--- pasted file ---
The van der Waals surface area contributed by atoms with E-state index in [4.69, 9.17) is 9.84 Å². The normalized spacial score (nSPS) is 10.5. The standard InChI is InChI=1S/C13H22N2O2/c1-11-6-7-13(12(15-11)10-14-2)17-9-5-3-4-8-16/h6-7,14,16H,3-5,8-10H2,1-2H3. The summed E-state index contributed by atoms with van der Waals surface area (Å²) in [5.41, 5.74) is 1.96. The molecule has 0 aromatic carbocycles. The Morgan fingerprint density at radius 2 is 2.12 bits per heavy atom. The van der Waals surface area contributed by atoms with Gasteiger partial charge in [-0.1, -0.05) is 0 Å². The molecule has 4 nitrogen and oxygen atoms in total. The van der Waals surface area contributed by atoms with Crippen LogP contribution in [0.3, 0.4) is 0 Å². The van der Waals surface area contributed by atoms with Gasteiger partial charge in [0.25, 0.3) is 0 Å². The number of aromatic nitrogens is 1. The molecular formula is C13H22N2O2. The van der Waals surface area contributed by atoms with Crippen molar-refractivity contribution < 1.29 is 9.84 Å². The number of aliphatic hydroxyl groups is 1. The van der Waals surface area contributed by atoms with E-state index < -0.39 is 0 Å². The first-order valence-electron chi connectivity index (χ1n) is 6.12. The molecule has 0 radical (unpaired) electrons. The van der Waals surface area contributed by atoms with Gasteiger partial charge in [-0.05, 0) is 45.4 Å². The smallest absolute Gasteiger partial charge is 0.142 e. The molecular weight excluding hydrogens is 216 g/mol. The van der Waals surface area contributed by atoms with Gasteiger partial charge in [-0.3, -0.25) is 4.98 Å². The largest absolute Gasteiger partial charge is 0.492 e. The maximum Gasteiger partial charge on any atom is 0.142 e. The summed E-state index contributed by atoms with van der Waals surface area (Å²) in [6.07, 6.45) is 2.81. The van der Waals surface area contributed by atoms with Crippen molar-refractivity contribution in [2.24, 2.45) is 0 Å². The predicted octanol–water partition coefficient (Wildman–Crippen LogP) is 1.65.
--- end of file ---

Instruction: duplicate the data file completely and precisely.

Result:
The van der Waals surface area contributed by atoms with E-state index in [4.69, 9.17) is 9.84 Å². The normalized spacial score (nSPS) is 10.5. The standard InChI is InChI=1S/C13H22N2O2/c1-11-6-7-13(12(15-11)10-14-2)17-9-5-3-4-8-16/h6-7,14,16H,3-5,8-10H2,1-2H3. The summed E-state index contributed by atoms with van der Waals surface area (Å²) in [5.41, 5.74) is 1.96. The molecule has 0 aromatic carbocycles. The Morgan fingerprint density at radius 2 is 2.12 bits per heavy atom. The van der Waals surface area contributed by atoms with Gasteiger partial charge in [-0.1, -0.05) is 0 Å². The molecule has 4 nitrogen and oxygen atoms in total. The van der Waals surface area contributed by atoms with Crippen LogP contribution in [0.3, 0.4) is 0 Å². The van der Waals surface area contributed by atoms with Gasteiger partial charge in [0.25, 0.3) is 0 Å². The number of aromatic nitrogens is 1. The molecular formula is C13H22N2O2. The van der Waals surface area contributed by atoms with Crippen molar-refractivity contribution < 1.29 is 9.84 Å². The number of aliphatic hydroxyl groups is 1. The van der Waals surface area contributed by atoms with E-state index < -0.39 is 0 Å². The first-order valence-electron chi connectivity index (χ1n) is 6.12. The molecule has 0 radical (unpaired) electrons. The van der Waals surface area contributed by atoms with Gasteiger partial charge in [-0.05, 0) is 45.4 Å². The smallest absolute Gasteiger partial charge is 0.142 e. The molecular weight excluding hydrogens is 216 g/mol. The van der Waals surface area contributed by atoms with Gasteiger partial charge in [-0.3, -0.25) is 4.98 Å². The largest absolute Gasteiger partial charge is 0.492 e. The maximum Gasteiger partial charge on any atom is 0.142 e. The summed E-state index contributed by atoms with van der Waals surface area (Å²) in [6.07, 6.45) is 2.81. The van der Waals surface area contributed by atoms with Crippen molar-refractivity contribution in [2.24, 2.45) is 0 Å². The predicted octanol–water partition coefficient (Wildman–Crippen LogP) is 1.65.